Coronavirus school closure: Predicted A-Level grades are wrong four time out of five

20 March 2020, 06:43

The warning has come ahead of the Government announcement
The warning has come ahead of the Government announcement. Picture: PA
EJ Ward

By EJ Ward

As schools across the nation close a university vice-chancellor was warned predicted A-level grades are wrong four times out of five.

GCSEs and A-levels in England and Wales will be cancelled due to coronavirus - although Prime Minister Boris Johnson said there were plans for students to receive qualifications.

The Education Secretary has indicated guidance about exam cancellations will be issued on Friday, including how pupils unable to sit their exams will get their grades.

Gavin Williamson said the Government would work with schools, colleges and England's exams regulator, Ofqual, "to ensure children get the qualifications they need".

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School leaders have said they expect that grades will be based on teacher assessment and evidence of internal assessment - such as mock exams - which could then be submitted to the exam boards to check.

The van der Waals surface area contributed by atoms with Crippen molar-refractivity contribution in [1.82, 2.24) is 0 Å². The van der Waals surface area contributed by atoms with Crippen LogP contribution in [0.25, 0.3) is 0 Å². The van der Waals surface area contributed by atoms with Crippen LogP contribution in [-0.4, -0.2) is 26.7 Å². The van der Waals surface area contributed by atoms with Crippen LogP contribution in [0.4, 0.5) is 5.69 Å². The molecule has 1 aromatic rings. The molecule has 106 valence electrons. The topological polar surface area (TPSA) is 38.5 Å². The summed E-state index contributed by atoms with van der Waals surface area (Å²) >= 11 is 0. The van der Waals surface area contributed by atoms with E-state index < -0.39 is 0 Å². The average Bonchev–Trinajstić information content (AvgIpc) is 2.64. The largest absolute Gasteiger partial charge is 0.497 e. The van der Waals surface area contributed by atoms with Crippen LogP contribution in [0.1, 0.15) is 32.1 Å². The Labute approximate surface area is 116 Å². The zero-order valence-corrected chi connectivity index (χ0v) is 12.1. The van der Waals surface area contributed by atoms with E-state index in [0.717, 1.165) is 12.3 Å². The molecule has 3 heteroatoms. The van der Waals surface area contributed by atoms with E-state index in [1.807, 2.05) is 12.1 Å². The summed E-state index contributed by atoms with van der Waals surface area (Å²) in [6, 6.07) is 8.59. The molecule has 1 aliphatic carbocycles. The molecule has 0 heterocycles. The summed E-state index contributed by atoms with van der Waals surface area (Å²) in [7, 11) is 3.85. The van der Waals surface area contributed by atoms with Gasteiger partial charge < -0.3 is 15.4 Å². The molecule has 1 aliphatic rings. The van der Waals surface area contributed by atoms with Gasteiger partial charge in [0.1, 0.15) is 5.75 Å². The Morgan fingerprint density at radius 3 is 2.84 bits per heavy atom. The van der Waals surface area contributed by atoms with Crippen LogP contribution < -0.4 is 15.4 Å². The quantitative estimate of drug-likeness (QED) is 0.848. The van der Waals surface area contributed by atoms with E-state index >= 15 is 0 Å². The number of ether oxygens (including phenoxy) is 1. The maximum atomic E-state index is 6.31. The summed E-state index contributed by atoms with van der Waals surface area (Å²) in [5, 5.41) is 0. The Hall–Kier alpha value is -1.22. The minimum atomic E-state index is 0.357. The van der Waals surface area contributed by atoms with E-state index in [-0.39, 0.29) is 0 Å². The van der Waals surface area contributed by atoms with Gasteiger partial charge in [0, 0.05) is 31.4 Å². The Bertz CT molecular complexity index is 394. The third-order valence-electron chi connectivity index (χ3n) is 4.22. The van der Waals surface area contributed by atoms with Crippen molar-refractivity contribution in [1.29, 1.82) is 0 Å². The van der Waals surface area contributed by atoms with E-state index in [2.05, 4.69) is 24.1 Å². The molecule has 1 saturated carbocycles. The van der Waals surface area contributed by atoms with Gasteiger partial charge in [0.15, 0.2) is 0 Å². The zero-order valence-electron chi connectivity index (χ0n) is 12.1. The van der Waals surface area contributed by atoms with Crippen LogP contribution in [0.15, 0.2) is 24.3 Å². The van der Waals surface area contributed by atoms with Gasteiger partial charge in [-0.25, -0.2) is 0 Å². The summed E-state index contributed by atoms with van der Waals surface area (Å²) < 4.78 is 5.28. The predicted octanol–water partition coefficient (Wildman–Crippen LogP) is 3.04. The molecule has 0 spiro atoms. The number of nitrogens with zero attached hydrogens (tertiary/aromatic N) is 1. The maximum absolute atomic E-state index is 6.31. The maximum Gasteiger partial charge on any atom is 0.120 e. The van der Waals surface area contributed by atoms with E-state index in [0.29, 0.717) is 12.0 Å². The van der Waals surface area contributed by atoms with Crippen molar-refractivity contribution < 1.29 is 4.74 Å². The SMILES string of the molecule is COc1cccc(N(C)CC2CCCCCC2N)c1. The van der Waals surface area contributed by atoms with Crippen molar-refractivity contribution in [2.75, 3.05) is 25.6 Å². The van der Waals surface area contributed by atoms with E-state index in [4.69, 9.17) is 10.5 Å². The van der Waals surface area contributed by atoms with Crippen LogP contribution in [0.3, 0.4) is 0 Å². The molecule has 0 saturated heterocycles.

But, Professor Anthony Seldon, the vice-chancellor of Buckingham University, was speaking after this week's announcement that exams in England and Wales will be cancelled due to the coronavirus.

Education Secretary Gavin Williamson said guidance would be issued on Friday about how pupils unable to sit their exams due to school closures will receive their grades.

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But Prof Seldon was quoted in the Daily Telegraph as saying: "Predicted A-level grades are wrong four times out of five.

"I know this from heading schools for 20 years, and I know from running a university now the dismay that it will cause students, and the disruption to university life.

"Have the implications of this really been thought through fully, or is an overstretched Government taking decisions of massive proportions on the wing?"

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A University and Colleges Union report from December 2016 found most predictions for A-levels inaccurate.

The report, by Dr Gill Wyness of the UCL Institute of Education, said: "Only 16% of applicants achieved the A-level grade points that they were predicted to achieve, based on their best three A-levels.

"However, the vast majority (75% of applicants) were over-predicted - ie their grades were predicted to be higher than they actually achieved."

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Meanwhile, research from the Department for Business, Innovation and Skills in 2011 found more than half of all grade predictions were accurate.

It added 41.7% of all predictions were over-predicted by at least one grade, and only 6.6% of all predicted grades were under-predicted."